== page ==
The Army’s acting inspector general says there has been a dramatic turnaround in the operation of Arlington National Cemetery, just one year after his office issued a harsh assessment that cited misplaced remains among dozens of problems caused by mismanagement.
Maj. Gen. William McCoy told a House subcommittee Friday that the cemetery’s new leaders, including Executive Director Kathryn Condon and Superintendent Patrick Hallinan, essentially have fixed dozens of deficiencies identified in last year’s report.
“Simply put, the mismanagement we found last year does not exist,” Gen. McCoy told a joint subcommittee of the House Armed Services Committee. “I am confident Arlington National Cemetery is being run as well as possible.”
In 2009, press reports documented extensive troubles at the cemetery, the final resting place for hundreds of thousands of veterans and a tourist site that draws 4 million visitors a year. Those reports, as well as an internal Army investigation, ultimately uncovered as many as 211 graves that were either unmarked or misidentified. In one instance, eight urns containing cremated remains were found in a single unmarked grave.
Federal prosecutors have launched a criminal probe.
Gen. McCoy also credited the cemetery with rapidly and compassionately addressing family members’ concerns about whether their loved ones’ remains were properly buried. He said the cemetery received 1,300 inquiries in the past year, and in all but 13 cases the cemetery was able to reassure the families that no problem exists. Of the remaining 13, eight were related to the urns found in the unmarked grave.
Ms. Condon testified that the cemetery has made significant changes in its procedures, modernizing a database that previously consisted of typewritten cards and implementing a call center that fields hundreds of inquiries a day from the public. Until recently, dozens of calls every day to the cemetery from the public simply rang unanswered.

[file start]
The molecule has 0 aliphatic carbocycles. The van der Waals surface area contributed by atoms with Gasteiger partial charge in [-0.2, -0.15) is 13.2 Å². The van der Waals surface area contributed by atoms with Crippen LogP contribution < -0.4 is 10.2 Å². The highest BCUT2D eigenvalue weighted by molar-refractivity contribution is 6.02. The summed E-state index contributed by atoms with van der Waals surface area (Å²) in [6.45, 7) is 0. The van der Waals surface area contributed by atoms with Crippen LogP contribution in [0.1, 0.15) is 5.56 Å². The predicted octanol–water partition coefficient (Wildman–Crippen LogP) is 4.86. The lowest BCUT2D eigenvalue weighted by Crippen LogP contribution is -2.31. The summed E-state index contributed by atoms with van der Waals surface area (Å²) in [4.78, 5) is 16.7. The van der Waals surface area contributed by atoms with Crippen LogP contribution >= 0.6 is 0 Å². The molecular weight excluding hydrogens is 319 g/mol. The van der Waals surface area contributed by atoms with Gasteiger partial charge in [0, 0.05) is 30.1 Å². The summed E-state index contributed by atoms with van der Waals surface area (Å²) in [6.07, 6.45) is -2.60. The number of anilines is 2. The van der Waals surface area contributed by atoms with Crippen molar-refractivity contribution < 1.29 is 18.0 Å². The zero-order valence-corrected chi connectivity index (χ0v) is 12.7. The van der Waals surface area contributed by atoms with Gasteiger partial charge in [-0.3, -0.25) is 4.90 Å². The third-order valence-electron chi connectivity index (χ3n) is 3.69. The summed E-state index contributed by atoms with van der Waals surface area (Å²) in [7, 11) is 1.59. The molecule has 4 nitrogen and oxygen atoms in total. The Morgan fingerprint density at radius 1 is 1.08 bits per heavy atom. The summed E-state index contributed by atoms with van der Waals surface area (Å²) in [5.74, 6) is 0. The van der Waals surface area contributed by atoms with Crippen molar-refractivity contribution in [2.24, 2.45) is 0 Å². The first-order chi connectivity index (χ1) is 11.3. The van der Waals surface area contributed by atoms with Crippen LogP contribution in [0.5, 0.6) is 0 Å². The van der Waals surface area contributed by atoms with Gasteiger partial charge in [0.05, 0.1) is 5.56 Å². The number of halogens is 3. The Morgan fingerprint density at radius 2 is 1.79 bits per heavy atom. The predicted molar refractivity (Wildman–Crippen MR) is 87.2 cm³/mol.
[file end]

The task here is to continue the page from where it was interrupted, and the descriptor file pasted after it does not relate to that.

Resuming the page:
The increased efficiency in dealing with the public has created its own problems, though: More people are requesting burial at the cemetery, and the wait time for a burial with full military honors increased dramatically, from 74 days in June 2010 to 87 days in June 2011.
“We’re almost the victim of our own success,” Ms. Condon told the panel, noting that calls have risen from 47 a day to 230 a day since the call center was implemented and staffed at Fort Detrick, Md.
“We do not know how many tried to call in, did not get through and decided to bury elsewhere” under the old regime, said Mr. Hallinan, who was hired by Ms. Condon.
The cemetery is trying to alleviate the backlog by offering Saturday burials for the first time for families that do not request burial with full honors, including a caisson.
Another change is that the secretary of the Army has direct oversight of the cemetery. Previously, the cemetery operated as a somewhat autonomous unit under Superintendent John Metzler and deputy Thurman Higginbotham, who did not get along.
Despite the improvements, some committee members questioned whether the Army should be stripped of its management role over the cemetery and replaced by the Department of Veterans Affairs.
Rep. Jim Cooper, Tennessee Democrat, a ranking minority member on one of the two subcommittees that held the hearing, said he was persuaded by veterans’ groups, including the American Legion, that the cemetery would fare better in the long run under the Department of Veterans Affairs, which operates more than 130 cemeteries across the country.
“This is a scandal that never should have happened,” he said. “The Army is always going to be distracted by more important duties.”